14.  Outlaws of the Desert (1941) Hopalong Cassidy, Johnny Nelson and California, ranch hands at the Bar-20, agree to help out neighboring rancher Charles Grant by accompanying him and his wife and daughter, Jane and Susan, to Arabia to buy stallions for the cavalry. During a perilous trek across the Arabian desert, led by their Arabian guide Yussuf, Hoppy, Johnny and California come to the aid of a camel train that is being raided, which has the same destination as they do, the Sheik Suleiman's encampment. After Hoppy presents his commission and gifts from the Grants to the sheik, Suleiman, who refuses to sell any Arabian horses, presents two horses to Hoppy as a thank you for saving his camel train. When Hoppy returns to town, he discovers that naïve Susan Grant has befriended a couple named Marie and Nicki Karitza, who claim to be brother and sister, and that while Nicki was out scouting horses with Charles, they were accosted and Charles was kidnapped. Hoppy insists on trying to find Jim before paying the $50,000 ransom.   [Added]

15. In Old Mexico (1938) - Some years before, a vicious criminal and master of disguise known as 'The Fox' is captured by Rurales Colonel Gonzalez and Hoppy working undercover. When 'The Fox' escapes from prison, he vows to exact vengeance from the two lawmen. He lures Cassidy south of the border with a forged letter from Gonzalez's father and murders Gonzalez in cold blood. Aiding 'The Fox' in his plans is his sister Janet, to whom the chivalrous Hoppy finds himself attracted.     [Added]

16Sunset Trail (1939) - Keller buys Marsh's cattle and then murders him to retrieve the money. But Ann Marsh remembered some of the serial numbers and this is the clue that Hoppy needs. He arrives posing as a dude. He also poses as a novice poker player and this brings in a few of the stolen bills. When he realizes, Keller is the one he is after, he wins back all the money at the poker table. He escapes from Keller's saloon but Keller and his men head out after him.    [Added]

17.  TexasTrail (1937) - The United States Army needs horses for the Spanish-American war but all attempts to get wild horses from the Western plains has failed as the gathered herds have been taken by rustlers. Colonel Whitely instructs Major McCready to secure the services of Hopalong Cassidy who, meanwhile, has been training his men as a volunteer force. While disappointed at having to work as a civilian, Cassidy answers the call to the flag and with the help of Lucky Jenkins, Windy Halliday, Smokey and the other cowhands, rounds up a herd of 500 wild horses. Black Jack Carson and his henchmen Hawks, Shorty and Brad steal the horses and capture Cassidy and his men. With the help of Boots, the Colonel's son, and Barbara Allen, Lucky's sweetheart, Cassidy manages to escape, regain the horses and capture Carson and his men.    [Added]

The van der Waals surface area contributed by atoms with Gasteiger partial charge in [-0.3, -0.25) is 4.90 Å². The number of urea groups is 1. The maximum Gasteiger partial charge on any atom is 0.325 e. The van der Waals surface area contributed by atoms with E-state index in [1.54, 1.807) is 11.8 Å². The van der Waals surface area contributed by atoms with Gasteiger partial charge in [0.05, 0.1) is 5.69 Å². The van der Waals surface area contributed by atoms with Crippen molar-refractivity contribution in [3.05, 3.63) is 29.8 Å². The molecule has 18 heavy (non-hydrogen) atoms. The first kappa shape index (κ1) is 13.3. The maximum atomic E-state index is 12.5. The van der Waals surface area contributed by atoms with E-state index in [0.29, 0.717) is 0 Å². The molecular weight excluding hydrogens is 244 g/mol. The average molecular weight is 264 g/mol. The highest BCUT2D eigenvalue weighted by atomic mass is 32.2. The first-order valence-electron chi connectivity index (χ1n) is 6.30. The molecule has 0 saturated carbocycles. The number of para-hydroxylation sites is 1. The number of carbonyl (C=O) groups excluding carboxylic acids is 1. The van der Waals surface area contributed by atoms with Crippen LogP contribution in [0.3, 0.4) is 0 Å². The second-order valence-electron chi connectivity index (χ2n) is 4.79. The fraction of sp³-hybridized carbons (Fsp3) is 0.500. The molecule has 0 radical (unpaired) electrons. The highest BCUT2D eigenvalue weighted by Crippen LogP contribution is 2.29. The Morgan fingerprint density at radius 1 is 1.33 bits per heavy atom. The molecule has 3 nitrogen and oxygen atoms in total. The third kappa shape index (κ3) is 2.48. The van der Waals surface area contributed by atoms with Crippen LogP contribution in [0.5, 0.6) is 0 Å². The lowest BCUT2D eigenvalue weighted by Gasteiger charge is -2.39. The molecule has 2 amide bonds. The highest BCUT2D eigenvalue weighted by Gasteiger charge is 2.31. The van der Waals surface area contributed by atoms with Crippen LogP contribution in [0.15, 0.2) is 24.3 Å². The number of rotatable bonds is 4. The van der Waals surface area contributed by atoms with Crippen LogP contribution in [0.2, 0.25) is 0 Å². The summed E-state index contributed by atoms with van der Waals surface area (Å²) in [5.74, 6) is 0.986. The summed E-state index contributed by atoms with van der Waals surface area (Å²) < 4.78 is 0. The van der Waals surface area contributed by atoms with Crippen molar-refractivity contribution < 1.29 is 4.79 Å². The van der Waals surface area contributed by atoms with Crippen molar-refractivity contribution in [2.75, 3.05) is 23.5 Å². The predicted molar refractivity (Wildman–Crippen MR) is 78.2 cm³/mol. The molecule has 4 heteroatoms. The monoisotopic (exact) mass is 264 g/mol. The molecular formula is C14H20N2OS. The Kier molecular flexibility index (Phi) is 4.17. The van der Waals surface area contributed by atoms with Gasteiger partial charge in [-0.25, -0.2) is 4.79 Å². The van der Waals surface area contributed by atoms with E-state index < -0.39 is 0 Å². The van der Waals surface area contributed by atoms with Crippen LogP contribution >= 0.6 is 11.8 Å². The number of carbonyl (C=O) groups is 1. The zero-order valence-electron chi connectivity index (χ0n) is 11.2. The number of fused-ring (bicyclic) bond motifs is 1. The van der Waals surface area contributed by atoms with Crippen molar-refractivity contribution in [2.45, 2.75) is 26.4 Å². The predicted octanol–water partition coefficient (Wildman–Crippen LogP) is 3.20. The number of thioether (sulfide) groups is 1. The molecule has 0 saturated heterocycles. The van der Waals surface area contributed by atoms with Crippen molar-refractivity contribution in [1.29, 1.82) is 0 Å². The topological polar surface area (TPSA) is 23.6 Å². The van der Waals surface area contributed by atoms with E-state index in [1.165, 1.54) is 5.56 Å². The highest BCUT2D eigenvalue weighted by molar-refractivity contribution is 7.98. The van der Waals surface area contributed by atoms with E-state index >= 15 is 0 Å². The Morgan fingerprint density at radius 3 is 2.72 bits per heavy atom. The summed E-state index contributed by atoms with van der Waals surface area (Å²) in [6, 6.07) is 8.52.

18. North of the Rio Grande 1937 This entry into the Hopalong Cassidy series proves to be an interesting one. Directed by Nate Watt, the film is a character study and is successful in this objective. Nate Watt only directed 7 Cassidy films, more's the pity as he really managed to get under the character's skins more than any other director. All of his Hoppy films are slow in pace, very atmospheric, more adult than the usual series films , and very strong on the principle characters involved. This film features a typical downbeat Nate Watt opening. Hoppy's brother Buddy has been murdered ( he was in a previous Hoppy film ). Hoppy, Lucky and Windy set out to investigate "The Lone Wolf", a bandit and mastermind behind many robberies in the town, plus the instigator of Buddy's murder. Stephen Morris (aka Morris Ankrum ) is the villain of the piece. Lee J. Cobb is in a small part. The female lead, as in most Watt films is far stronger than usually portrayed in a Hoppy film. Bernadene Hayes has a real charm and really enhances the film. There is an obvious bond between her character and Hoppy, this is nice for a change from the Lucky character's usually silly romances. The final scene is beautifully acted by Boyd and Hayes, watch their eyes as they both convey their true feelings. Another beautifully directed sequence has Hoppy and Faro Annie (Hayes) dancing in the saloon whilst Windy plays the piano. Hayes sings "When Irish eyes are smiling ". This is beautifully done and it is obvious to any viewer Boyd is thoroughly enjoying the change of pace. There is a cracking finale with the villain and Windy on board a runaway train and again a poignant scene when Hoppy and Lucky believe Windy to be dead. This is not the finest Cassidy, indeed not Nate Watt's best but it has moments of originality and sheer bliss that should not be missed.     [Added]